Since the introduction of the Light Emitting Diode or LED in to grow technology, there has been arguments and aversion to the modern alternative.
At first, LEDs seemed to fail to accurately pinpoint and perform the in necessary section of the light spectrum. Not only did they seemingly fail to perform, but also came at a much greater upfront cost. HPS systems were much more reliable, being tried and tested for years in the agricultural industry.
This is another reason that growers and horticultural professionals are opposed to LED, as many live by the mantra of “If it ain’t broke, don’t fix it.” However, issues began to arise when LEDs became more engineered towards horticulture.
As time progressed and technology was further perfected, LEDs caught up to the performance of their HPS/MH counterparts.
Now, in 2018, we here at Illumenedge wanted to take another look.
In this post, we will conclusively compare the specific benefits and detriments to each grow light technology.*
I will go over the following areas in detail and highlight
where each respective technology excels and fails:
* This is a general view of HPS vs LED. Each grow room, tent, or facility requires different components and specifications. This review is based primarily on the general differences in purchasing and implementing a grow operation.
- Area & Spacing
- Photosynthetic Photo Flux (PPF) & Density (PPFD)
- Upfront Costs
- Honourable Mentions & Conclusion
CASE STUDY: DELVIRO GROW
Here is a photo of a study conducted by DelviroGrow.
In this study, they compared ten 1000W HPS vs ten 600W LED fixtures ability to grow and effectively produce cannabis.
In Variety 1 of the case study, 8 plants were utilized to conduct the comparison.
The HPS plants had a yellow-y tinge and produced a total of 14.10lbs of wet cannabis (equivalent to approximately 9.85lbs dried)
The LED plants had a much healthier dark green colour, as well as resulting in a total yield of 17.65lbs wet (12.4lbs dried).
There are many advantages to growing cannabis under LEDs, including safety, yield, cost, and maintenance.
Trusted HPS manufacturers like EYE Hortiilux continue to produce new HPS & Metal Halide fixtures, like the CMH315, pictured above. Their bulbs are the horticulture industry standard.
Arguably the most controversial topic (aside from iv. Quality), yield seems to be a factor that depends primarily on the grower’s abilities and knowledge rather than the type of light the plants are receiving. The HPS industry minimum would be approximately .5 or half a gram per watt used. That means one 1000W HPS fixture would produce a total of 500g per harvest, or just over a pound.
From outside sources, many claim that LED technology can produce up to or more than 1.0g/watt. In the study conducted by Delviro, we saw the LED technology growing cannabis at 1.55lbs/plant (dried). That would be about 695 grams of cannabis, averaging out at an impressive 1.16g/watt. The fact of the matter is that yield per watt is the most important aspect for many growers and many retailers. This is the main reason why I have covered it here first.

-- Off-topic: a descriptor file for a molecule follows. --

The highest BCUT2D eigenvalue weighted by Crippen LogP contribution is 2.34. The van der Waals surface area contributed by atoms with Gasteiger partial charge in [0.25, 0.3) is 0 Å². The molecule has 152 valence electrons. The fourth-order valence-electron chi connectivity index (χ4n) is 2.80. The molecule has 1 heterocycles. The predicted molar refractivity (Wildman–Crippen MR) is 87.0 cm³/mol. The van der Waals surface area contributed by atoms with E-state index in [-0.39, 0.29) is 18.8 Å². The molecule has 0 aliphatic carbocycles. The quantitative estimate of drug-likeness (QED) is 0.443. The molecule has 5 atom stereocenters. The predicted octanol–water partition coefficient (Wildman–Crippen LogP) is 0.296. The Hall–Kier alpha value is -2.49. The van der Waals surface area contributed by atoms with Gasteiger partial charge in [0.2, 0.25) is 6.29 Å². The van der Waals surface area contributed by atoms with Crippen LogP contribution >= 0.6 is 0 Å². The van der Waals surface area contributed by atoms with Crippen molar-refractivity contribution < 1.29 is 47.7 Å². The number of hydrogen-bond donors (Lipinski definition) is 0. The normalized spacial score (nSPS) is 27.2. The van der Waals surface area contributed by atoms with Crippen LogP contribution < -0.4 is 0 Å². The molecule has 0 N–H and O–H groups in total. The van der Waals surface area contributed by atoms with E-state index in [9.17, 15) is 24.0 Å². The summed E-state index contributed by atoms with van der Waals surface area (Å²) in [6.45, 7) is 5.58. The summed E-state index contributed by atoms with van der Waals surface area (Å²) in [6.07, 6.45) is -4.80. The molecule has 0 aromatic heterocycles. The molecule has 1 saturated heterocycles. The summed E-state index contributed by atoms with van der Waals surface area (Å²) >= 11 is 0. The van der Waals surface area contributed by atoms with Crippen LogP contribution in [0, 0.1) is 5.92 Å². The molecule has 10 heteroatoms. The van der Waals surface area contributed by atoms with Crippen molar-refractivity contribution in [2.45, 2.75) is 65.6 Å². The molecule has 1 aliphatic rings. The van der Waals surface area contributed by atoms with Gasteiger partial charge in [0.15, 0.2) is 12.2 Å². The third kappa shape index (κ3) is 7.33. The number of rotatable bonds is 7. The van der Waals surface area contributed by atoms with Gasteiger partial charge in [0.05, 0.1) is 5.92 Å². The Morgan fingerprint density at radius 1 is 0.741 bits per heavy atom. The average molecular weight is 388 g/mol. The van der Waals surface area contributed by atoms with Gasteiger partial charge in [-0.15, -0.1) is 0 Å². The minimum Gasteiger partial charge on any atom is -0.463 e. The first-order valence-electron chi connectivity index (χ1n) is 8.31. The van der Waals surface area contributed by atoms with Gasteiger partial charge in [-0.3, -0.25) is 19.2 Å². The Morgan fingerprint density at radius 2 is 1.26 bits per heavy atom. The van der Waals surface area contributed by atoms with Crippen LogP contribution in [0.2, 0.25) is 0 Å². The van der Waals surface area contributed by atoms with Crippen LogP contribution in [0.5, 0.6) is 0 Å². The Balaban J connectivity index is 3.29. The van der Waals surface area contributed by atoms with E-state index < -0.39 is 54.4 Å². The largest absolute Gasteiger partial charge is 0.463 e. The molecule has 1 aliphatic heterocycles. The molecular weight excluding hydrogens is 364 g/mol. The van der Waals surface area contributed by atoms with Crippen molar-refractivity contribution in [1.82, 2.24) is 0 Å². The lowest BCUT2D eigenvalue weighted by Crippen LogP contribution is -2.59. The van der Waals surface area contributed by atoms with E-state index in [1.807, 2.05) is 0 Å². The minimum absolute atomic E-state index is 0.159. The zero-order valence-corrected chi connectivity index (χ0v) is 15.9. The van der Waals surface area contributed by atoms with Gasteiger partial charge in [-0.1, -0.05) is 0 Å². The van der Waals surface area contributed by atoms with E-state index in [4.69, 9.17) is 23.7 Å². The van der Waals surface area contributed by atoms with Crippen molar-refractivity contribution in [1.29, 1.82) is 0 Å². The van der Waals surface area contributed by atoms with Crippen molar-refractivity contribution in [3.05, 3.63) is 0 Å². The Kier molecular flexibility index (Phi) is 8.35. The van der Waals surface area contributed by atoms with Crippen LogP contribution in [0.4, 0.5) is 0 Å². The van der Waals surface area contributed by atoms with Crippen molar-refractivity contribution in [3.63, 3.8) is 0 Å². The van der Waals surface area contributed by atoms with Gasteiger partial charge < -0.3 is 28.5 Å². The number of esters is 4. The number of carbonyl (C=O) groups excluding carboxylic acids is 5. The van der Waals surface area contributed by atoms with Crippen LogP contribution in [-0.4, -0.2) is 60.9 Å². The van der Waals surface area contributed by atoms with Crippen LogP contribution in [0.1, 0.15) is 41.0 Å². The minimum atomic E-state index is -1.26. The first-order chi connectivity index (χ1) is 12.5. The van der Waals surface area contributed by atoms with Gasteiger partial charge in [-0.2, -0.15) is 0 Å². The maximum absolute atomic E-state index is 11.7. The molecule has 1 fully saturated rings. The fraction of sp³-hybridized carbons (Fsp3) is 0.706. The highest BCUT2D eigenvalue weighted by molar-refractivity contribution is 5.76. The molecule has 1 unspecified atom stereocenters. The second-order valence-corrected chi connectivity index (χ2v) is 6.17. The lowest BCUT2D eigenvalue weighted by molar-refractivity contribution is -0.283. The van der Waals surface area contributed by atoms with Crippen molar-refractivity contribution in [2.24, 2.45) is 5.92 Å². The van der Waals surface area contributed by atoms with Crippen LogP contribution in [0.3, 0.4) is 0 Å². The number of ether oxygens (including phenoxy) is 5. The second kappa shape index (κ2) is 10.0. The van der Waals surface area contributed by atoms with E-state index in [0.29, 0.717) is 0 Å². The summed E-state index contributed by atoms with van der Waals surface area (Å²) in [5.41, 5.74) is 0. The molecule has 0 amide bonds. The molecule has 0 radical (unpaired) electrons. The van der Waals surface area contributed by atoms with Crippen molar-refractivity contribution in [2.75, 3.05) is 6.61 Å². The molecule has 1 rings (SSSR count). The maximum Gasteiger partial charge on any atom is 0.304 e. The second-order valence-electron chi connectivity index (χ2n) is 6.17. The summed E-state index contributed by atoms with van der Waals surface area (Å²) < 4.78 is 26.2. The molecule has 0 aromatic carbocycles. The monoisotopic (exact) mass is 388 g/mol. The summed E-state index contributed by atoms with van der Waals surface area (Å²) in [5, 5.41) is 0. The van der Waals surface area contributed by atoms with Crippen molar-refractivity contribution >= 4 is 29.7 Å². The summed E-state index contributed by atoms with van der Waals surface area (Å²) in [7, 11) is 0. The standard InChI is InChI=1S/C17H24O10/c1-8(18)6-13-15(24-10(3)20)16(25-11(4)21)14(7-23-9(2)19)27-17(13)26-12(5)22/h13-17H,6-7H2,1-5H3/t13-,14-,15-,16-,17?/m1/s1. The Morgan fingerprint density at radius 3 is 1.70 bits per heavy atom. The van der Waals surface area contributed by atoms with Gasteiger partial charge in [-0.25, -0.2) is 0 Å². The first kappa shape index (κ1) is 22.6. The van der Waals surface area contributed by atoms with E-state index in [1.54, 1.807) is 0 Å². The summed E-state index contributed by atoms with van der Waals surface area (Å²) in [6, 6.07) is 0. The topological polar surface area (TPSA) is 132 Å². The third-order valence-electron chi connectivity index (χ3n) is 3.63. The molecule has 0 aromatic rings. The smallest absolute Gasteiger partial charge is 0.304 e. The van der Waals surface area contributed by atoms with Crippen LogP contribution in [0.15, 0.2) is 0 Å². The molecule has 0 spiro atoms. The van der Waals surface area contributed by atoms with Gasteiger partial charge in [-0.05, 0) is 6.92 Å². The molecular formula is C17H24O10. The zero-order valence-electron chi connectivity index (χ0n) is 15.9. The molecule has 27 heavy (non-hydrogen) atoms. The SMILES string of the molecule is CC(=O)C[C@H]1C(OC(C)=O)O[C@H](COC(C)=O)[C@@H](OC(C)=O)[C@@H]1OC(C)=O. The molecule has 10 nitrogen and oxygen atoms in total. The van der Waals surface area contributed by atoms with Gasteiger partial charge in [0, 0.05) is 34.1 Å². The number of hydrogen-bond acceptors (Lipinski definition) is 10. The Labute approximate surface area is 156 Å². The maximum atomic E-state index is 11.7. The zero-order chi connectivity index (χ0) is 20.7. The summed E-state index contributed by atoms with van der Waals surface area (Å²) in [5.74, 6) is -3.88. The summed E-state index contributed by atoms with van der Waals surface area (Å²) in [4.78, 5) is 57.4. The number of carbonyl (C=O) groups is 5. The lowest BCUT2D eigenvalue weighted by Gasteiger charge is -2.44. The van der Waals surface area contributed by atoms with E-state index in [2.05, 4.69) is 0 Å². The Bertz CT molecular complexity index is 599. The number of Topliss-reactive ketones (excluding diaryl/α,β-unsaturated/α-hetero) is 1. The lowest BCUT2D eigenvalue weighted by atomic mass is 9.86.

Although yield is not the only important factor, it is the initial identifying catalyst that will determine whether or not LED technology is a suitable adversary to traditional HPS solutions. A two-year academic study presented at the Cannabinoid Conference in Cologne, Germany, in September 2017 entitled showed that not only were yields slightly higher, but the LED fixtures produced more internodes on plants. LEDs also produced better compound accumulation and compact growth habit, meaning higher levels of THC and CBD in each plant and more clusters of bud. In the conclusion of their study, the LED produced cannabis had THC levels 26% to 38% higher than the HPS product.
Here is where LED and HPS lights seem to differ the most. The massive 400W difference between a standard HPS set-up and modern LED is not the only area where one will find a reduction in energy usage. Although the 40% savings of light-energy output is definitely remarkable, it is clear that there are more areas where savings can be found in such aspects like ballasts, exhaust fans, temperature and humidity controls, HVAC, and maintenance.
Many growers find that, following the switch to LED, their AC usage is reduced by approximately 75%. One of these units can be the biggest energy-guzzler in your entire operation, so this switch is critical to your energy bill. You reduce your operations overall energy usage as ventilation and exhaust fans are rendered obsolete and maintenance is drastically reduced.
Compare for example a 10-plant grow operation for HPS; you would need at least 3 fixtures (3,000 watts), an exhaust system for each, an AC unit of at least 10,000BTU, and temperature, humidity, and Co2 controls. This could rack up to upwards of 7,000 watts!
In comparison, an LED system would still require HVAC and environment controls, however, the usage of these systems are reduced heavily. There is far more math I could get in to here but each grow operation is so specific that even an anecdotal example would not be of much use.